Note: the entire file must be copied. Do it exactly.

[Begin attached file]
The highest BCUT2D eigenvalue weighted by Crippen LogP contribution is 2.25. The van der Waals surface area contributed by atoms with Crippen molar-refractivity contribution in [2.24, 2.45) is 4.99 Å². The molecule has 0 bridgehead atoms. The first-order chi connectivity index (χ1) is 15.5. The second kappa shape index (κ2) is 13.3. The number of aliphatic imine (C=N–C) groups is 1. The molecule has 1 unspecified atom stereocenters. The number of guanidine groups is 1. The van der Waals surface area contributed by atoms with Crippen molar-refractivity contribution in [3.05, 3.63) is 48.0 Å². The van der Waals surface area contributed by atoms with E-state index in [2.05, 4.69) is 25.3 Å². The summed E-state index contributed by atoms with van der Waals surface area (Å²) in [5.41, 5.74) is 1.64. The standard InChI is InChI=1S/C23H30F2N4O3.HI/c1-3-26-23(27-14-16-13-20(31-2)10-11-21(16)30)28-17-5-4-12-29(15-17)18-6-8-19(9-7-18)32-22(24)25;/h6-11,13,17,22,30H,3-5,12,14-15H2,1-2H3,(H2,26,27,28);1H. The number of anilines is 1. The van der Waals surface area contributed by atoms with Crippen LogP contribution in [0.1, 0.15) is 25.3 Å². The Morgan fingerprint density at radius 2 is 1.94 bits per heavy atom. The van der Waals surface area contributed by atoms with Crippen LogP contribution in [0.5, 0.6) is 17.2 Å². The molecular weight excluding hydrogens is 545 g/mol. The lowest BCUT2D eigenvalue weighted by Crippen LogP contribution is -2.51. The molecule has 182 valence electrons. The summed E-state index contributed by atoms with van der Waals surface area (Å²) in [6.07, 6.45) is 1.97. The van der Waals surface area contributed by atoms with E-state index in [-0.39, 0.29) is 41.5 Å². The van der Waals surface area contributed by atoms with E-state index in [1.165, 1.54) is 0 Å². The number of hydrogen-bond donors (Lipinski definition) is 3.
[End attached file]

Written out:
The highest BCUT2D eigenvalue weighted by Crippen LogP contribution is 2.25. The van der Waals surface area contributed by atoms with Crippen molar-refractivity contribution in [2.24, 2.45) is 4.99 Å². The molecule has 0 bridgehead atoms. The first-order chi connectivity index (χ1) is 15.5. The second kappa shape index (κ2) is 13.3. The number of aliphatic imine (C=N–C) groups is 1. The molecule has 1 unspecified atom stereocenters. The number of guanidine groups is 1. The van der Waals surface area contributed by atoms with Crippen molar-refractivity contribution in [3.05, 3.63) is 48.0 Å². The van der Waals surface area contributed by atoms with E-state index in [2.05, 4.69) is 25.3 Å². The summed E-state index contributed by atoms with van der Waals surface area (Å²) in [5.41, 5.74) is 1.64. The standard InChI is InChI=1S/C23H30F2N4O3.HI/c1-3-26-23(27-14-16-13-20(31-2)10-11-21(16)30)28-17-5-4-12-29(15-17)18-6-8-19(9-7-18)32-22(24)25;/h6-11,13,17,22,30H,3-5,12,14-15H2,1-2H3,(H2,26,27,28);1H. The number of anilines is 1. The van der Waals surface area contributed by atoms with Crippen LogP contribution in [0.1, 0.15) is 25.3 Å². The Morgan fingerprint density at radius 2 is 1.94 bits per heavy atom. The van der Waals surface area contributed by atoms with Crippen LogP contribution in [0.5, 0.6) is 17.2 Å². The molecular weight excluding hydrogens is 545 g/mol. The lowest BCUT2D eigenvalue weighted by Crippen LogP contribution is -2.51. The molecule has 182 valence electrons. The summed E-state index contributed by atoms with van der Waals surface area (Å²) in [6.07, 6.45) is 1.97. The van der Waals surface area contributed by atoms with E-state index in [-0.39, 0.29) is 41.5 Å². The van der Waals surface area contributed by atoms with E-state index in [1.165, 1.54) is 0 Å². The number of hydrogen-bond donors (Lipinski definition) is 3.